With an NHL-free Olympics all but certain at this point, every country will need to take a different path toward filling out their rosters for the 2018 Games in Pyeongchang, South Korea. The field promises to be much more wide open than what the world has traditionally seen in the past 20-odd years. European squads have the benefit of entire leagues worth of talent to call upon, while Canada and the U.S. will be short-handed by not being able to use those in the NHL or even in the AHL on two-way contracts.
Thus far, many have assumed that the North American power houses will draw primarily from AHL contracts, while potentially scooping up those playing in Europe or even some NCAA players as well. For the United States, USA Today estimates that there are 200 Americans playing abroad this season, yet they mention only a few names, such as Mark Arcobello, Drew Shore, and Andy Miele, as foreign options before again turning their attention toward the minors and collegiate game.
However, one name that has seemingly slipped through the cracks in early Olympic consideration is KHL forward Dan Sexton. Far from a household name, the 30-year-old Sexton played college hockey at Bowling Green University before signing with the Anaheim Ducks in 2009. Sexton skated in 88 games with the Ducks between the 2009-10 and 2010-11 seasons, recording 32 points in a bottom-six role. Sexton routinely watched from the press box as well, and after four years with Anaheim spent largely in the AHL and as the team’s extra forward, he decided to move on with his hockey career. After a breakout campaign of nearly point-per-game scoring with TPS of the Finnish Liiga in 2013-14, the Minnesota-native signed on with Neftekhimik Nizhnekamsk of the KHL and hasn’t looked back. In 2014-15, he kept his torrid pace up, scoring 47 points in 49 games in what many consider to be the best hockey league in the world behind the NHL. After an injury-riddled, albeit still productive, 2015-16 season, Sexton was back at it last year. With 50 points in 51 games, Sexton finished in the top 15 in KHL scoring and was tenth overall in points per game. He was the top-scoring right wing in the entire league. Sexton is far and away the best American in the league, especially with Brandon Bochenski now retired, and will look to hold on to that title through Olympic selection process. Thus far in the early KHL season, Sexton is tied for the league lead in scoring with none other than Pavel Datsyuk with five points in three contests.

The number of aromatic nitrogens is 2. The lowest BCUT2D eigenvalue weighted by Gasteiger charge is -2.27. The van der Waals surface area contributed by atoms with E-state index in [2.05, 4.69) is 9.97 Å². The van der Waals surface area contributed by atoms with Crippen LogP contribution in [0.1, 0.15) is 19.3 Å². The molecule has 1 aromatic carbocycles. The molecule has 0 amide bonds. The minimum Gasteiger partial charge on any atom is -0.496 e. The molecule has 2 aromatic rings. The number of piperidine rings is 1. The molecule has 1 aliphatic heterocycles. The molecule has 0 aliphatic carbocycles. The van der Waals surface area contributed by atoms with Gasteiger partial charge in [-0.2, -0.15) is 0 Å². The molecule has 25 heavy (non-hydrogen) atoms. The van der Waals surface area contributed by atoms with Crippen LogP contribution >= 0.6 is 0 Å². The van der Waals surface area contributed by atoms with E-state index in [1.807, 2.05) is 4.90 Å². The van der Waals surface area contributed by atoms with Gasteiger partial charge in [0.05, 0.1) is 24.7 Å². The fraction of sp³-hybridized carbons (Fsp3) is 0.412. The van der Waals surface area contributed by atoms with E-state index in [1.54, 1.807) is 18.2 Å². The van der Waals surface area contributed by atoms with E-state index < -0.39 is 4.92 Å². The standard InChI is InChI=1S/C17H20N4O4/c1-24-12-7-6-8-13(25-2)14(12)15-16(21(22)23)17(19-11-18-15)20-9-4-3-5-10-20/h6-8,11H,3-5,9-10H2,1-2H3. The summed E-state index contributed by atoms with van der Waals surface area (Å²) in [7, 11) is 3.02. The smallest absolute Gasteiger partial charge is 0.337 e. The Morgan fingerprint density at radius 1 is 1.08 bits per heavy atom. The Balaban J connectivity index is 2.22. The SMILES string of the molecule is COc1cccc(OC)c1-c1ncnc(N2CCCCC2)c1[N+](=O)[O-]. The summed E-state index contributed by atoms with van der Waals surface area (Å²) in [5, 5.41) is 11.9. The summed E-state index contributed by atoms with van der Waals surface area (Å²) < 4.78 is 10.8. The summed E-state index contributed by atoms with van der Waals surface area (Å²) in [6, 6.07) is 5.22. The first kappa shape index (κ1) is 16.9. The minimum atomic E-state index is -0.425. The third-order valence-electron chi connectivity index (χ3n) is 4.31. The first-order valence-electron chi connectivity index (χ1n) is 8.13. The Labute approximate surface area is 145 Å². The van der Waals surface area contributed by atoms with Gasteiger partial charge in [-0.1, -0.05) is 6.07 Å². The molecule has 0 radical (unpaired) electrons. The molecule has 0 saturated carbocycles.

With many Olympic candidates lacking the name recognition and pedigree that NHLers would normally bring, the most important qualifier for selection to Team USA will likely simply be “what have you done for me lately?”. The hottest players in the top non-NHL league will most likely get the call. Even though the United States boasts a talented group of young options in the AHL and NCAA, it will be hard to ignore the veteran Sexton if he continues to produce at high level in Europe’s top hockey league. A small, but speedy play-maker who has clearly adjusted well to the international game, Sexton could very well be one of the highlights of the 2018 Winter Olympic Games for American fans.